The Central Bank has advised Finfacts that it does not require lenders to provide data on interest-only loans.

In recent years, more than 75% of Bank of Ireland investment customers have availed of the bank's ten-year interest-only mortgage, according to Bank of Ireland Mortgages Manager Olive Moran.

"It's very attractive as it enables investors to defer capital repayments for the first ten years," Moran told the Sunday Business Post.
"They can then spread the capital repayments over the remaining period of up to 15 years. Alternatively, if they have access to a lump sum from a personal pension policy, they can use these funds to repay the outstanding capital."

Last year, the US BusinessWeek magazine obtained the first-ever measurement by metro area of the increasing popularity of interest-only mortgages, and it showed that San Diego rates No. 1, by number of "IOs" in 2004. In metro San Diego, 47.3% of all mortgages required interest payments only in their early years. The survey covered the top 50 metro areas in the US and measured by the total number of mortgages issued. Atlanta, San Francisco, Denver, and Oakland, California, followed close behind San Diego. Milwaukee turned in the lowest number, just 4.8% interest-only loans last year.

The Economist also noted in 2005 that interest-only mortgages are all the rage, along with so-called “negative amortisation loans” (the buyer pays less than the interest due and the unpaid principal and interest is added on to the loan). After an initial period, payments surge as principal repayment kicks in. The Economist said that in California, over 60% of all new mortgages in 2005 were interest-only or negative-amortisation, up from 8% in 2002. The national figure is one-third.

Interest-only mortgages accounted for less than 2% of all US loans as recently as 2001.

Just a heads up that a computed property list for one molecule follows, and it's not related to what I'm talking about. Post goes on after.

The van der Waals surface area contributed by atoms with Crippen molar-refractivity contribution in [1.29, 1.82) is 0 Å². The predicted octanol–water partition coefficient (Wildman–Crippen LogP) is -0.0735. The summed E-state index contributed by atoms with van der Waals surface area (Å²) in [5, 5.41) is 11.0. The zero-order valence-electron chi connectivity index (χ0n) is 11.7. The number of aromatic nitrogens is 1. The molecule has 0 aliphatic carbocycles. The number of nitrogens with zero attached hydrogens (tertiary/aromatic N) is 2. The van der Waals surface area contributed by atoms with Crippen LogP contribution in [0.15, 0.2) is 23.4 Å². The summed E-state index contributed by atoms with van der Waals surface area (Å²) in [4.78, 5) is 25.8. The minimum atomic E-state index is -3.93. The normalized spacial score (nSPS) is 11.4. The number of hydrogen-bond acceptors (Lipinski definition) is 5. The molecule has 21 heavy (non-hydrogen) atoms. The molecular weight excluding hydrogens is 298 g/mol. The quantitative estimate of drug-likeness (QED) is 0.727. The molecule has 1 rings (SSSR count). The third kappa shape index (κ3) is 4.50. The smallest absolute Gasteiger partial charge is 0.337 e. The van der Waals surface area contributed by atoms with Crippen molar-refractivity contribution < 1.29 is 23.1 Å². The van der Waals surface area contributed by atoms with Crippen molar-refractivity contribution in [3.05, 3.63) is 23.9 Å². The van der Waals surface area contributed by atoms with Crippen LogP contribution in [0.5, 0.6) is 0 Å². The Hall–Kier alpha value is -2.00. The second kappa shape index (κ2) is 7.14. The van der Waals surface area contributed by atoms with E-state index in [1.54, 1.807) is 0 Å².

Oct 2006

Taoiseach Bertie Ahern, said that problems in health and other public services cannot be solved unless working practices change.

Ahern said change and modernisation in the public service could be achieved only if staff extended their working day.

He said it would not be possible to face challenges in the future if public sector workers wanted to work only six hours a day and take a half-day on a Friday.

So in the tenth year in power, it's as if he had never heard of benchmarking

Nov 2006

In a report in The Financial Times issue of August 12th, 2006, on Irish buyers driving up farm prices in the UK, Matt Dempsey editor of The Farmer's Journal is quoted: "When you can now sell a piece of rezoned farm land on the edge of a town in Ireland for €500,000 an acre, several farmers have found themselves very rich."

A quarter of the €18.5bn of taxpayers' money being spent on new main roads will go into the pockets of landowners and archaeologists.

The Irish Independent reports today that an astonishing €4.6bn will be spent on compensating landowners along the routes of roads by companies over the next 10 years.

Irish Junior Minister Tom Parlon and President of the Progressive Democrats has warned that any change in the restrictive rezoning system of land for development that has a 20-50 times multiplier effect on values, would be to the "left of Stalin" even though as a big farmer, he is a significant beneficiary of European socialism.

Dec 2006

Patrick Honohan, Trinity College economics professor: Nevertheless, the business sector and indirectly - - Irish mortgage borrowers have had access to global finance. Indeed, there has been a very rapid recent growth in foreign borrowing by banks to finance their mortgage lending. In the past few years banks borrowing from abroad to onlend to Irish residents has soared from 10 to 41% of GDP.

In the past, financial markets served a watchdog role, and penalized national overborrowing with high interest rates. But now that Ireland is in the Eurozone, Honohan notes, the watchdog is muzzled and even high rates of borrowing can proceed without any warning sign from the markets.


© Copyright 2011 by Finfacts.com